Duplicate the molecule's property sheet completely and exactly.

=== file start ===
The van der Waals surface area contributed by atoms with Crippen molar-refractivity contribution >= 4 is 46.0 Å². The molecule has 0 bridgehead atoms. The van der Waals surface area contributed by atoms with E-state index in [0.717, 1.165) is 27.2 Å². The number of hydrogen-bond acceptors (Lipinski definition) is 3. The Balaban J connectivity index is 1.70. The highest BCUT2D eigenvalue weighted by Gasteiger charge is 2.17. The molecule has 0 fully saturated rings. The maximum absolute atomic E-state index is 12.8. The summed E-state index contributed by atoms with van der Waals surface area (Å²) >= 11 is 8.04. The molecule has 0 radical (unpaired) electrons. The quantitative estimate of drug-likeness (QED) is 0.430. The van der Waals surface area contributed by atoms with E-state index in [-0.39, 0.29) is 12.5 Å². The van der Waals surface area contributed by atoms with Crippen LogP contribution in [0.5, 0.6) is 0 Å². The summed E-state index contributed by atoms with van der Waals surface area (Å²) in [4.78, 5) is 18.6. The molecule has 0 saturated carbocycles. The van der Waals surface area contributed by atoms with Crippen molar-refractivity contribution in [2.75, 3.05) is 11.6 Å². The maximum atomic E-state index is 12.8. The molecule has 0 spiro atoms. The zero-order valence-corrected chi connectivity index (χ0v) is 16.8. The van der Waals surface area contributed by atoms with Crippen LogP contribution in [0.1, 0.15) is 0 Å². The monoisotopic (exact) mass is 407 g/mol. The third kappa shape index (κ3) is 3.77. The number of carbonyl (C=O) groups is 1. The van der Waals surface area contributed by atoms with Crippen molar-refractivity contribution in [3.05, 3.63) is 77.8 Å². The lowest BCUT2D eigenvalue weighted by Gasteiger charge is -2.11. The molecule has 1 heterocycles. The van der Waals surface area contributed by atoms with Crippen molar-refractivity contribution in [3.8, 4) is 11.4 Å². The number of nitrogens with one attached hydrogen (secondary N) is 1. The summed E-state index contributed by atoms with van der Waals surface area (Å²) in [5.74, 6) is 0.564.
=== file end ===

The van der Waals surface area contributed by atoms with Crippen molar-refractivity contribution >= 4 is 46.0 Å². The molecule has 0 bridgehead atoms. The van der Waals surface area contributed by atoms with E-state index in [0.717, 1.165) is 27.2 Å². The number of hydrogen-bond acceptors (Lipinski definition) is 3. The Balaban J connectivity index is 1.70. The highest BCUT2D eigenvalue weighted by Gasteiger charge is 2.17. The molecule has 0 fully saturated rings. The maximum absolute atomic E-state index is 12.8. The summed E-state index contributed by atoms with van der Waals surface area (Å²) >= 11 is 8.04. The molecule has 0 radical (unpaired) electrons. The quantitative estimate of drug-likeness (QED) is 0.430. The van der Waals surface area contributed by atoms with E-state index in [-0.39, 0.29) is 12.5 Å². The van der Waals surface area contributed by atoms with Crippen LogP contribution in [0.5, 0.6) is 0 Å². The summed E-state index contributed by atoms with van der Waals surface area (Å²) in [4.78, 5) is 18.6. The molecule has 0 saturated carbocycles. The van der Waals surface area contributed by atoms with Crippen molar-refractivity contribution in [2.75, 3.05) is 11.6 Å². The maximum atomic E-state index is 12.8. The molecule has 0 spiro atoms. The zero-order valence-corrected chi connectivity index (χ0v) is 16.8. The van der Waals surface area contributed by atoms with Crippen LogP contribution in [0.1, 0.15) is 0 Å². The monoisotopic (exact) mass is 407 g/mol. The third kappa shape index (κ3) is 3.77. The number of carbonyl (C=O) groups is 1. The van der Waals surface area contributed by atoms with Crippen molar-refractivity contribution in [3.05, 3.63) is 77.8 Å². The lowest BCUT2D eigenvalue weighted by Gasteiger charge is -2.11. The molecule has 1 heterocycles. The van der Waals surface area contributed by atoms with Crippen molar-refractivity contribution in [3.8, 4) is 11.4 Å². The number of nitrogens with one attached hydrogen (secondary N) is 1. The summed E-state index contributed by atoms with van der Waals surface area (Å²) in [5.74, 6) is 0.564.